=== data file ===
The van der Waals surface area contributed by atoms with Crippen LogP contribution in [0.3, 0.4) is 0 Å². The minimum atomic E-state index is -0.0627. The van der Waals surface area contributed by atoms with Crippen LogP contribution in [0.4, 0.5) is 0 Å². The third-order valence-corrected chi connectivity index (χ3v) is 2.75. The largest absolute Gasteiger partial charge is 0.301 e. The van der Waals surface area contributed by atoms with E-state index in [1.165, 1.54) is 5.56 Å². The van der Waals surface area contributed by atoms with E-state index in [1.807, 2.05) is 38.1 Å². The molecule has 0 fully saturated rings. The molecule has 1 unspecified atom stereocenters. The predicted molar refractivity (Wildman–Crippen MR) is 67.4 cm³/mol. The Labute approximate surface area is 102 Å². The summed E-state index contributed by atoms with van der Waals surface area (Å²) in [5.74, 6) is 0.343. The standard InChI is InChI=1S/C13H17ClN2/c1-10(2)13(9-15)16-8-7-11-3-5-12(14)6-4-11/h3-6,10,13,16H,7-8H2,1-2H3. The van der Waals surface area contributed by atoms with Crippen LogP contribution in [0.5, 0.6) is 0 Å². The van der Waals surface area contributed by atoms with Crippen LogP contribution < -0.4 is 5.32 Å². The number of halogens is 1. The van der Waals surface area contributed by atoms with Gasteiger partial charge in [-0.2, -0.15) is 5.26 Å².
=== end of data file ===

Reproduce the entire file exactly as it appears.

The van der Waals surface area contributed by atoms with Crippen LogP contribution in [0.3, 0.4) is 0 Å². The minimum atomic E-state index is -0.0627. The van der Waals surface area contributed by atoms with Crippen LogP contribution in [0.4, 0.5) is 0 Å². The third-order valence-corrected chi connectivity index (χ3v) is 2.75. The largest absolute Gasteiger partial charge is 0.301 e. The van der Waals surface area contributed by atoms with E-state index in [1.165, 1.54) is 5.56 Å². The van der Waals surface area contributed by atoms with E-state index in [1.807, 2.05) is 38.1 Å². The molecule has 0 fully saturated rings. The molecule has 1 unspecified atom stereocenters. The predicted molar refractivity (Wildman–Crippen MR) is 67.4 cm³/mol. The Labute approximate surface area is 102 Å². The summed E-state index contributed by atoms with van der Waals surface area (Å²) in [5.74, 6) is 0.343. The standard InChI is InChI=1S/C13H17ClN2/c1-10(2)13(9-15)16-8-7-11-3-5-12(14)6-4-11/h3-6,10,13,16H,7-8H2,1-2H3. The van der Waals surface area contributed by atoms with Crippen LogP contribution in [0.5, 0.6) is 0 Å². The van der Waals surface area contributed by atoms with Crippen LogP contribution < -0.4 is 5.32 Å². The number of halogens is 1. The van der Waals surface area contributed by atoms with Gasteiger partial charge in [-0.2, -0.15) is 5.26 Å².